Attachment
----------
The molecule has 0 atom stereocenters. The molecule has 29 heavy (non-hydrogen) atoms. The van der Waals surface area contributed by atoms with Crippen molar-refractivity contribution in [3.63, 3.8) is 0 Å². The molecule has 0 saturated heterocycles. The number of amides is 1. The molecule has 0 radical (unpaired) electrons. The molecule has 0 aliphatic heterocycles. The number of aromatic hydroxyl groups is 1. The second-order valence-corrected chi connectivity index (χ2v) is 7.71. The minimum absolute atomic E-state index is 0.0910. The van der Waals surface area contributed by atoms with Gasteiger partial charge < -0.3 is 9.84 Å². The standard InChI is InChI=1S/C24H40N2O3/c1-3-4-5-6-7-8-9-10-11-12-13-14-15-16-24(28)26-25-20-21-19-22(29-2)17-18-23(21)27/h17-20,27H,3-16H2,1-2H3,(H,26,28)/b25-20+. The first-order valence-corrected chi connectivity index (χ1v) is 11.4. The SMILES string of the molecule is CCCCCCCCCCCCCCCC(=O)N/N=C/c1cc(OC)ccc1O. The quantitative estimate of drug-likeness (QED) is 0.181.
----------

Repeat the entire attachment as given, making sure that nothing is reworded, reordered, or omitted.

The molecule has 0 atom stereocenters. The molecule has 29 heavy (non-hydrogen) atoms. The van der Waals surface area contributed by atoms with Crippen molar-refractivity contribution in [3.63, 3.8) is 0 Å². The molecule has 0 saturated heterocycles. The number of amides is 1. The molecule has 0 radical (unpaired) electrons. The molecule has 0 aliphatic heterocycles. The number of aromatic hydroxyl groups is 1. The second-order valence-corrected chi connectivity index (χ2v) is 7.71. The minimum absolute atomic E-state index is 0.0910. The van der Waals surface area contributed by atoms with Gasteiger partial charge < -0.3 is 9.84 Å². The standard InChI is InChI=1S/C24H40N2O3/c1-3-4-5-6-7-8-9-10-11-12-13-14-15-16-24(28)26-25-20-21-19-22(29-2)17-18-23(21)27/h17-20,27H,3-16H2,1-2H3,(H,26,28)/b25-20+. The first-order valence-corrected chi connectivity index (χ1v) is 11.4. The SMILES string of the molecule is CCCCCCCCCCCCCCCC(=O)N/N=C/c1cc(OC)ccc1O. The quantitative estimate of drug-likeness (QED) is 0.181.